Alabama may have received the kickoff on Saturday, but within six seconds, Ole Miss recovered a fumble and Alabama’s defense was out on the field sooner than it expected.
It came out amped up, however. At its own 17-yard line, the Alabama defense held the Rebels and forced them to settle for a field goal. Six plays later, defense was back out again. It kept it quick once again, forcing a punt after four plays thanks to two batted down passes.
The fire the Alabama defense possessed early on in the game slowly fizzled out though.
“We batted some balls down early, which was a big thing we wanted to do,” coach Nick Saban said. “I thought we did a good job on defense for a while but then we gave away big plays in the second half and that was critical.”
Reggie Ragland led Alabama’s defense with nine total tackles, four solo. He assisted in a sack for a loss of two yards. Total, Alabama defense sacked Ole Miss quarterback Chad Kelly six times for a loss of 18 yards.
Going into half time, Ole Miss led 17-10. Then, there were two big plays that changed the game.
This first play will boggle football fans minds for quite some time. The Rebels’ quarterback threw a 66-yard touchdown pass that can only be described as a hot potato pass as it bounced off one Ole Miss player then an Alabama player, only to finally find its way into the waiting arms of Quincy Adeboyejo.
“It wasn’t a blown coverage,” Alabama defensive back Cyrus Jones said. “I batted the ball down and it knocked on somebody’s helmet or something like that and bounced right into his hands. I don’t know.”
After that, the momentum seemed to swing in favor of Ole Miss. Two field goals followed, creating the largest score different of the game, 30-10.
That touchdown reignited the spark in Alabama during that final quarter.
“We never got down on ourselves,” Jones said. “We always knew it felt like we were in the game. It just took one or two plays here and there. We made the plays at time and times we didn’t.”
Alabama started the fourth with an 8-yard touchdown pass from Jake Coker to ArDarius Stewart, decreasing the Rebels’ lead to only six points.
It was a moment where a comeback seemed possible.
Then, the second big play for the Ole Miss offense happened. On a 73-yard touchdown pass form Kelly, Cody Core was wide open and ran his way into the end zone without a defender on his tail.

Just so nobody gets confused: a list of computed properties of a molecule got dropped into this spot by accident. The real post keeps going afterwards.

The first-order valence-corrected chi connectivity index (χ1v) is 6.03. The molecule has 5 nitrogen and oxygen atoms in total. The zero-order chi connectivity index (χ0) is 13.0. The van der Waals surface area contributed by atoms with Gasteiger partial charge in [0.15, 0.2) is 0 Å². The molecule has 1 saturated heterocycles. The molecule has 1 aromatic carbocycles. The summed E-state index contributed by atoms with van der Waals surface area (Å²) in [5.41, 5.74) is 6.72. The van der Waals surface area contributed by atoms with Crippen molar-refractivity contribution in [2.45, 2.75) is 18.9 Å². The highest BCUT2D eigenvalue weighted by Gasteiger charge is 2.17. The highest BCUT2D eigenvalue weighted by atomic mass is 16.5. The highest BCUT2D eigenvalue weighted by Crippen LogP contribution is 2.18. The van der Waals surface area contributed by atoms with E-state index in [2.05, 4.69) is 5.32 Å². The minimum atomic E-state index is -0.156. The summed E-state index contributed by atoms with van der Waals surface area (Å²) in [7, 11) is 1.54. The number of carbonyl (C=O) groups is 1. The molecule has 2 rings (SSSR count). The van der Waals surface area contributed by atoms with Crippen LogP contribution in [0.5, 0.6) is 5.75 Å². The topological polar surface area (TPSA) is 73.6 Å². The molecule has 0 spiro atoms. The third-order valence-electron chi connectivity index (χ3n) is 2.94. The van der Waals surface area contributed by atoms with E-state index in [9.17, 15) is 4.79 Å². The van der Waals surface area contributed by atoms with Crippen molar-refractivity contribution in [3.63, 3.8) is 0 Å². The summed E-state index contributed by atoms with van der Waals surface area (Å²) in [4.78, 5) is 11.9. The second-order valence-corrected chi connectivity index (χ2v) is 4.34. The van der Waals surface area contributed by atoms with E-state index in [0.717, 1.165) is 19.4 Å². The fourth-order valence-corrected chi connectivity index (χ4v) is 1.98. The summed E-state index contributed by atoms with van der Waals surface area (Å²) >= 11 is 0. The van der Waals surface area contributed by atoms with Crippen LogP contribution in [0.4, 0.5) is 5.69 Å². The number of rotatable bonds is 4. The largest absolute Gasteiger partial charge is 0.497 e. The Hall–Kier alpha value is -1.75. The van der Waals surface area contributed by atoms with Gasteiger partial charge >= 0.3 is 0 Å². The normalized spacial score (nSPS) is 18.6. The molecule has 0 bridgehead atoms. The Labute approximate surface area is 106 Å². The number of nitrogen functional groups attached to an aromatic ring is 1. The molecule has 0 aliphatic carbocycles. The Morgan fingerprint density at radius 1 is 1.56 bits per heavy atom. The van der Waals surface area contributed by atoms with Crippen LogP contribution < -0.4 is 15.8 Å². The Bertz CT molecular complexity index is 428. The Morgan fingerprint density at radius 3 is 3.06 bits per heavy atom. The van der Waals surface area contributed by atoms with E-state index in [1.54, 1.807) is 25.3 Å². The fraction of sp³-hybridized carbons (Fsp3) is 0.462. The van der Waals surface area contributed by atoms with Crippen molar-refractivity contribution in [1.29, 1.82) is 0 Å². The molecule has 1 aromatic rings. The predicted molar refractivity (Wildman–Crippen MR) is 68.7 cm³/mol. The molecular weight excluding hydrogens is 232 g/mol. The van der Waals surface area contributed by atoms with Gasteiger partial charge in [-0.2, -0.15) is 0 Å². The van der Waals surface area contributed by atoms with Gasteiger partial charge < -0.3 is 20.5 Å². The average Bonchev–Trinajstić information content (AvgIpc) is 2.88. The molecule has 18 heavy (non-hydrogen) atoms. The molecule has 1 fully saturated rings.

“We had a coverage bust on the long pass, a miscommunication,” Saban said. “Everybody wasn’t playing the same coverage on the option pass they hit.”
Core was Marlon Humphrey’s to cover, but he read the play wrong. Although the play was reviewed, in the end, the touchdown still stood. Ole Miss widened the score gap again, 36-24.
“You’re always going to be upset when you miss a play,” Jones said. “At corner, you got to have a short memory and be ready to play.”
Although there were other big plays in the second half, Saban said the bust on that long pass was huge for Ole Miss.
“They do a great job of executing their offense,” he said. “Their quarterback played very well.”
Ole Miss increased its lead, 43-24, with a 24-yard touchdown pass to Laquon Treadwell. That was the last scoring play the Alabama defense allowed Ole Miss.
“Even when we were down 19, we still felt like we were in the game,” wide receiver Richard Mullaney said. “We kept shooting ourself in the foot the whole game. Ole Miss is a good team and when you give a good team a chance – chances like we did – it’s hard to win the game.”
Jones said he didn’t think that Ole Miss wore out the Alabama defense at all though–defense fought hard the entire game. There may have been those big plays, but that didn’t mean it was the end. He said that as long as there was time on the clock, the team felt like it had a chance.
In the end, whether defense lost its energy or not to the Ole Miss offense, the Rebels won for the second year in a row by six points, 43-37.
“I don’t think their schemes fooled us at all, Jones said. “We gave them plays. They didn’t beat us. We beat ourselves.”
Source:: The Crimson White Sports